The reasons for this difference isn't clear. There isn't a clear biological divide as to why women may be more perceptive than men when it comes to emotions. Certainly socialization may play a role in emotional sensitivity. But is that all there is to it? Perhaps emotional sensitivity plays a role in our evolutionary history—in hierarchical groups, it would have been beneficial to be able to read the social cues of others, particularly when they ranked higher within the group. It could have potentially saved the lives of offspring, and assured continued group membership and protection. For example, knowing when to avoid the group's matriarch or the Alpha male, could have been useful knowledge to have.
In this case, and in my own experience, these studies highlight that that there is in fact the potential for a biological and social divide in communication between the sexes that goes beyond simple socialization. Again, this is not to suggest that all men are emotional turnips or that women are all hypersensitive and savvy to emotions, but it does advocate for a bit of patience on both of our parts—particularly in public confrontations.

Referenced:... Read more »

  • January 17, 2011
  • 07:19 AM
  • 1,462 views

Vital topics forum in AA: ‘Nature and the human’

by gregdowney in Neuroanthropology

The question of ‘human nature’ is a fraught one for many anthropologists, especially those of us who pay special attention to human variation, Darwinian theory, and dynamic approaches to diversity in developmental questions.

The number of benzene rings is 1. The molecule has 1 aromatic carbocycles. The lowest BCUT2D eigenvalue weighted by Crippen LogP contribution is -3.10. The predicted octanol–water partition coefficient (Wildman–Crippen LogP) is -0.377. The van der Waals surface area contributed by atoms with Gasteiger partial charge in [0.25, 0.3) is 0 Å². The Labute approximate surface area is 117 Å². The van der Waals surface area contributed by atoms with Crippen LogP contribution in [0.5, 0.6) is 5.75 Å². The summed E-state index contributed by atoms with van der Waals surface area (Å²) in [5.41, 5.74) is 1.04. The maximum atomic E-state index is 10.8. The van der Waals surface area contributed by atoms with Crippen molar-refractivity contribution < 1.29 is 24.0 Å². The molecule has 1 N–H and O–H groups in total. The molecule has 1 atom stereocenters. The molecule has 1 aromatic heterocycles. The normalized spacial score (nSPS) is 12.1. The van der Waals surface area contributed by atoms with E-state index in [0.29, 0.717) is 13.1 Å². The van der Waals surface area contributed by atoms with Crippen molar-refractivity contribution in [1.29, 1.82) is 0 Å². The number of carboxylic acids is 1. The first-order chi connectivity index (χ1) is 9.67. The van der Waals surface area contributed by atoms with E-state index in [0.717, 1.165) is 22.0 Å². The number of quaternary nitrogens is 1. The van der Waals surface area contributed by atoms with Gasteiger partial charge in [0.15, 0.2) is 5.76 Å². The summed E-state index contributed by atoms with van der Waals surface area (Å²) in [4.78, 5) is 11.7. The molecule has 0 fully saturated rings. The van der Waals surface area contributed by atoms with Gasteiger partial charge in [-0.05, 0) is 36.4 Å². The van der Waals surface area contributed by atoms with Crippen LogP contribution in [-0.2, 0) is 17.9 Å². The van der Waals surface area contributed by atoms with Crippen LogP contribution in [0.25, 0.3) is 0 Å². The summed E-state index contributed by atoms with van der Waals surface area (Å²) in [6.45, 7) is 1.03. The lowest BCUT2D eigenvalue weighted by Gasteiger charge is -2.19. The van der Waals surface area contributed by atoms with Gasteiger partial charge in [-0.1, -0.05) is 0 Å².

The very concept ‘human nature’ can be the theoretical equivalent of the double-bind question, ‘So can you confirm that you no longer are a Creationist?’  Even conceding to respond to the question places us in a position where we wind up between the Scylla of the essentialist fallacy and the Charybdus of the ‘blank slate,’ the Devil of ethnocentric universalism and the deep blue sea of ascribing innate and irreducible differences to human groups.
Nevertheless, former colleague Agustín Fuentes, Professor of Anthropology at the University of Notre Dame, has brought together a number of prominent anthropologists to ponder the question of ‘human nature’ in a ‘Vital Topics Forum’ in the American Anthropologist (AA): ‘On Nature and the Human’ (abstract here).  As Fuentes lays out the challenge for anthropologists:
Of late, psychologists, historians, political scientists, economists, and even philosophers have been in the public eye speaking about these issues of the human; anthropological voices have been muted in comparison. I propose we take this topic by the horns and advance a new public debate about it.  (Fuentes 2010: 512)
The Forum brings together Fuentes’s thoughts with short pieces by Jonathan Marks, Tim Ingold, Robert Sussman, Patrick V. Kirch, Elizabeth M. Brumfiel, Rayna Rapp and Faye Ginsburg, Laura Nader, and Conrad P. Kottak, some heavyweights from across our field.
Unfortunately, given the illiberal policies on publication access practiced by the American Anthropological Association, the forum is behind a subscription wall, so you cannot access it without going through an academic library (unless you’re an AAA member).  I’m still grousing about the complete absence of open-access journals in our field, as I think any discussion of ‘public outreach’ given the way we’ve locked up our publications is a bit hypocritical.  So, because you likely can’t get to it, I’m going to quote liberally from the original forum and reference each author’s contributions separately.